At present BSP have a formidable song canon to choose from, and it seems that maybe this luxury of choice has made them more relaxed in how they want to project their muse. There are none of the time-wasting instrument changes (which had a habit in my opinion of dissipating the energy and mood they’d just built up); rather, the songs are presented in mini cameos. For example, three songs from Hamilton will be followed by a brace from Yan. It also seems British Sea Power have taken a group decision to shrug off any diffidence they might have had at times to performing live and show off their talents to the new, more mainstream audience they are seeking to woo. And far from making things less focused, which might have happened a year or so ago, Abi and Phil have contributed to a noticeable richness to the sound. There is an added a level of power live and what seems to be a deliberate attempt to contrast this added oomfph with a transparency and sensitivity in any song’s interpretation.


Of course BSP gigs wouldn’t be BSP gigs without the idiocy at the end; After a sublime True Adventures, Noble, who’s facial muscles had seemingly turned to marble with the effort of putting on a good show; suddenly begins to gurn like a village madman, and after a few moments inconsequential grappling with Phil Sumner, takes the chance to pick up the cornet player by the midriff and slap his arse like a naughty child. Of course this action knocks everything over, including at one point Yan. Not that he seems to mind. Taking up his cue, Hamilton has cast aside his jacket; and revealing a floral print blowse that must have once belonged to Thora Hird, decides that a version of Dr Feelgood’s She Does it Right is in order. Noble then condescends to use this writer’s shoulders as a temporary conveyance. Seemingly unpeturbed by the insanity onstage, and lifted like a winning jockey, Noble plays his one chord space-groove to the approval of all. Abi stands aloof from the antics of Yan and Phil, whose goggle-eyed writhings are sound-tracked by the metronomic thunder of Wood’s drumming.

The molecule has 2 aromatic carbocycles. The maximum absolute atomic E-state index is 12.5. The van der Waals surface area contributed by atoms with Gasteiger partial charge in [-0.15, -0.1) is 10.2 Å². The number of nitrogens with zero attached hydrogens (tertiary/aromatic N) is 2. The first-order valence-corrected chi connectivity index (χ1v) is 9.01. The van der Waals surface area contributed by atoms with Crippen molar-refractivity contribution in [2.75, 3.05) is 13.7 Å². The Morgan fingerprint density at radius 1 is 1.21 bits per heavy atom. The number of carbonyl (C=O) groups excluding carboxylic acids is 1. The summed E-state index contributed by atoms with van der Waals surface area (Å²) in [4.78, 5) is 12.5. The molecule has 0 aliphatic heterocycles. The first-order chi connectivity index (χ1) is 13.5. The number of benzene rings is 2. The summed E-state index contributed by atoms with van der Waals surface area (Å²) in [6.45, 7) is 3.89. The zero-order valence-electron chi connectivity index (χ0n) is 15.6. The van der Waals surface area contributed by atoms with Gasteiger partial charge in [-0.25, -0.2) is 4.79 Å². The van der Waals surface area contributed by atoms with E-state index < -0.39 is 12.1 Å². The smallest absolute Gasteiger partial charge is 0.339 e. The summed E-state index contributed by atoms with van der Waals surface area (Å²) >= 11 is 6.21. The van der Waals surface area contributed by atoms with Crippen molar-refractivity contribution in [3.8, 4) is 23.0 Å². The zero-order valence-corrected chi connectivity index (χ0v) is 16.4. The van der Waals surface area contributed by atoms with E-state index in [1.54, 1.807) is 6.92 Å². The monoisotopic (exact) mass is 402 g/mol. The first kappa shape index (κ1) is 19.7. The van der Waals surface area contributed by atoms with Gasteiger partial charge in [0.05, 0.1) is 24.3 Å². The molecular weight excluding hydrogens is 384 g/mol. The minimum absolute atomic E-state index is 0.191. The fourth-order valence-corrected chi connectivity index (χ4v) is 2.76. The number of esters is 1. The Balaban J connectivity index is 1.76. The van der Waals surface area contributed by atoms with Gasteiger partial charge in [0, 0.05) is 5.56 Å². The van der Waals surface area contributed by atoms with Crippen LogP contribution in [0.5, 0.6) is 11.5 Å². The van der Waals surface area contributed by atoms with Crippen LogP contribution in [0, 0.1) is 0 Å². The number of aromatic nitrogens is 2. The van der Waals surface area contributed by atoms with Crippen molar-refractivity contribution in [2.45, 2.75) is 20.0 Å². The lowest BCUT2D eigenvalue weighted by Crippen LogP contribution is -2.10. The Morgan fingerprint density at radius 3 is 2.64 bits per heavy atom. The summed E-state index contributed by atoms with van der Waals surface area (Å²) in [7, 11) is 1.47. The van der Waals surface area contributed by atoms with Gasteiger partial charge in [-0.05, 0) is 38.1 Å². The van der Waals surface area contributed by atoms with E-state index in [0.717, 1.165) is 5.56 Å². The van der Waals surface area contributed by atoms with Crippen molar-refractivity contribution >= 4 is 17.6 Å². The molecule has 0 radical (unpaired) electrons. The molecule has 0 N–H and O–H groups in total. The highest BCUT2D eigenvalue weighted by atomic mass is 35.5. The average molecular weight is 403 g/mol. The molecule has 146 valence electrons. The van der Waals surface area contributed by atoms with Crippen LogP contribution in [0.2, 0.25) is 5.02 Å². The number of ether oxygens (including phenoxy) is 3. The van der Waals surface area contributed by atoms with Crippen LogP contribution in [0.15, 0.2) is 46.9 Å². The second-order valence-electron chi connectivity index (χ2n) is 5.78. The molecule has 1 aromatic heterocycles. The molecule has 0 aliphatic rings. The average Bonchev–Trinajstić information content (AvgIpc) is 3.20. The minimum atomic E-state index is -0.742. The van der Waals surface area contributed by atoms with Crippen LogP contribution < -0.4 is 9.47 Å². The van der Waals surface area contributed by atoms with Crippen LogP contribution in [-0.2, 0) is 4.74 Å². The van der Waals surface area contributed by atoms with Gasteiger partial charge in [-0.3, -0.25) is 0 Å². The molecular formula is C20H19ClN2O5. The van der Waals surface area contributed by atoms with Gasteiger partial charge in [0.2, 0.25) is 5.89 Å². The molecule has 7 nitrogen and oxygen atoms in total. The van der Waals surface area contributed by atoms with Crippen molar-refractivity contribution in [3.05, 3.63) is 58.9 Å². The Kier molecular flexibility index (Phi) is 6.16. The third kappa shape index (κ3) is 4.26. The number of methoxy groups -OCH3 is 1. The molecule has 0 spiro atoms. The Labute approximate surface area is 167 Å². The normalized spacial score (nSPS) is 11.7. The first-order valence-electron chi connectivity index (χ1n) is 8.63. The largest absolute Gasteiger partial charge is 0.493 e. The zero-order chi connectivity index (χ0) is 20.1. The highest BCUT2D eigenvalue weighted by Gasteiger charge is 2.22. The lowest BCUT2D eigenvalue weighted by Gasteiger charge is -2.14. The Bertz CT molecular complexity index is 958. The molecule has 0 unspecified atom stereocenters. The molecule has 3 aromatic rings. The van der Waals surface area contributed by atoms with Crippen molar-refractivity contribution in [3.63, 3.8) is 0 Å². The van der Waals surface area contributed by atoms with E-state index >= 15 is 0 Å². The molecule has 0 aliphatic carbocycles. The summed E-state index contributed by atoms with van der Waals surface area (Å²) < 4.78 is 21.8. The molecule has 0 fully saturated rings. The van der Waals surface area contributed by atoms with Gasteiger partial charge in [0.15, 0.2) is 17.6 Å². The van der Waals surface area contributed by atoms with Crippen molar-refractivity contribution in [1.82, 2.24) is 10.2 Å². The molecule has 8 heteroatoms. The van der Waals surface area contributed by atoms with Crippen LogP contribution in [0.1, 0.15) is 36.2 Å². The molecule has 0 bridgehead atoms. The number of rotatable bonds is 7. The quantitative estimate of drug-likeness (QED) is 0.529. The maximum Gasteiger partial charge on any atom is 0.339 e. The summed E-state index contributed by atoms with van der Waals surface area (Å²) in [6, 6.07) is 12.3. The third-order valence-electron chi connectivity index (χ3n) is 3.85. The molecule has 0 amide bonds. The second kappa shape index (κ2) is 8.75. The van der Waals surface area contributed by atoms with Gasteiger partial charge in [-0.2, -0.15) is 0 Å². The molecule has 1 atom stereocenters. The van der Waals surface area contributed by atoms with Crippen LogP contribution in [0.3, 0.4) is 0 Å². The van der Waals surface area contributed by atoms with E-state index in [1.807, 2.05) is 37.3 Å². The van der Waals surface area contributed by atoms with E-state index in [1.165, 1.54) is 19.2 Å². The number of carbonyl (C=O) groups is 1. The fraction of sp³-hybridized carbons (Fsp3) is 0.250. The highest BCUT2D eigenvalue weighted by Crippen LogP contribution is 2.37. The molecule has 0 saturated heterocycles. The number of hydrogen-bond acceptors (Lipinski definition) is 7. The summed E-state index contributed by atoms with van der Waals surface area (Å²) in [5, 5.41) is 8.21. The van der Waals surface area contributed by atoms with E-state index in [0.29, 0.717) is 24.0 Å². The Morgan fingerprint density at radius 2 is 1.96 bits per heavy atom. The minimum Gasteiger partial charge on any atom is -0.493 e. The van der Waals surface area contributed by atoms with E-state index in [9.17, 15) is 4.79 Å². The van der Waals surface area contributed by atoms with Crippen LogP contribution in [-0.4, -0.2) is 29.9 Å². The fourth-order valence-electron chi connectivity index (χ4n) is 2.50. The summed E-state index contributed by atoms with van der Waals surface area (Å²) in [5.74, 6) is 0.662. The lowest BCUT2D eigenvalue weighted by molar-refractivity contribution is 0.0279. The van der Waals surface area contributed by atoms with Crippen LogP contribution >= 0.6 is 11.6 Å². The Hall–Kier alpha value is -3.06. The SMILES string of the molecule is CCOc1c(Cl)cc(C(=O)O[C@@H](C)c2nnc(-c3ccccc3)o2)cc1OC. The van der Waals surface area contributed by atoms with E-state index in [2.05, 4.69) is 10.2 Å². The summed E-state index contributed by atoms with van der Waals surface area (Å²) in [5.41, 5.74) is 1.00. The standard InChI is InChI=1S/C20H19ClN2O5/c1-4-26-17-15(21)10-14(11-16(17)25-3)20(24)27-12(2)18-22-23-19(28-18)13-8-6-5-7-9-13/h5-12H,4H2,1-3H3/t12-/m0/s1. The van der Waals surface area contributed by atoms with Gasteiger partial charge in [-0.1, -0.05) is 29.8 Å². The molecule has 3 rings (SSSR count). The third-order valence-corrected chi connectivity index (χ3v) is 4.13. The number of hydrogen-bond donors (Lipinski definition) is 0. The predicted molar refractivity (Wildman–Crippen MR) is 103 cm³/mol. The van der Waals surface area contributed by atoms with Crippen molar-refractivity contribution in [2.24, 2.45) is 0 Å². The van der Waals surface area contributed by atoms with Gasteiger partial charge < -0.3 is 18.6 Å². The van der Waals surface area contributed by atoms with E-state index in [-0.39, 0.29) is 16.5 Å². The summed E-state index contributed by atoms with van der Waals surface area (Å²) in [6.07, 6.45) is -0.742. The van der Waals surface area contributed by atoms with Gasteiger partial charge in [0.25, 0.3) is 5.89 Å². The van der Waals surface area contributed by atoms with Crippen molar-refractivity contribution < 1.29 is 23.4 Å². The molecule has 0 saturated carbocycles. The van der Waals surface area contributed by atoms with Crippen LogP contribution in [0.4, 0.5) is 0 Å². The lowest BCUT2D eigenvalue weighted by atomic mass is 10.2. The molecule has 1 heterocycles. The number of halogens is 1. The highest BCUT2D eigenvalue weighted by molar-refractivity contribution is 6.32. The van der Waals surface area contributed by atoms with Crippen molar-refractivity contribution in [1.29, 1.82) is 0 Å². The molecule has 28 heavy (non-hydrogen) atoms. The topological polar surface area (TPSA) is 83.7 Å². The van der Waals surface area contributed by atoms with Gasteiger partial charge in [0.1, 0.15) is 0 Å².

All too soon it’s over. BSP exit stage right to tumultuous cheers from a normally reserved Rotterdam audience. Top night.


Paradiso, Amsterdam 17/2/07

Slightly deranged, and with a mad idea that BSP’s tour to Germany will be spiritually enhanced by a six-part pop-art oil painting of Amon Duul 2’s Yeti cover, Team Incendiary set off to Amsterdam to spend some time with UK-based BSP fans. After an afternoon spent sampling various excellent beers, we set off for the venue. The Paradiso is stuffed with cooler than thou dudes, who won’t dance, but their loss is our gain kids. Yet again BSP click into gear, with the big songs off the big new LP sounding determined and powerful. And there’s the odd surprise; The Land Beyond; amazingly it’s only the second time they’ve played it and sounds utterly sublime. About half way through the band click up a gear, the magnificent Great Skua (surely the greatest instrumental since La Dusseldorf’s Silver Cloud) leaves everyone gasping in astonishment and Waving Flags sounds like a Joe Meek collaboration with Rhys Chatham; (and that means “very good indeed” in Incendiary’s books). A stomping version of No Lucifer sees frenzied barn-dancing, with no mention of the Easy Easy moshing that has made this sublime song into a version of a football chant in some quarters.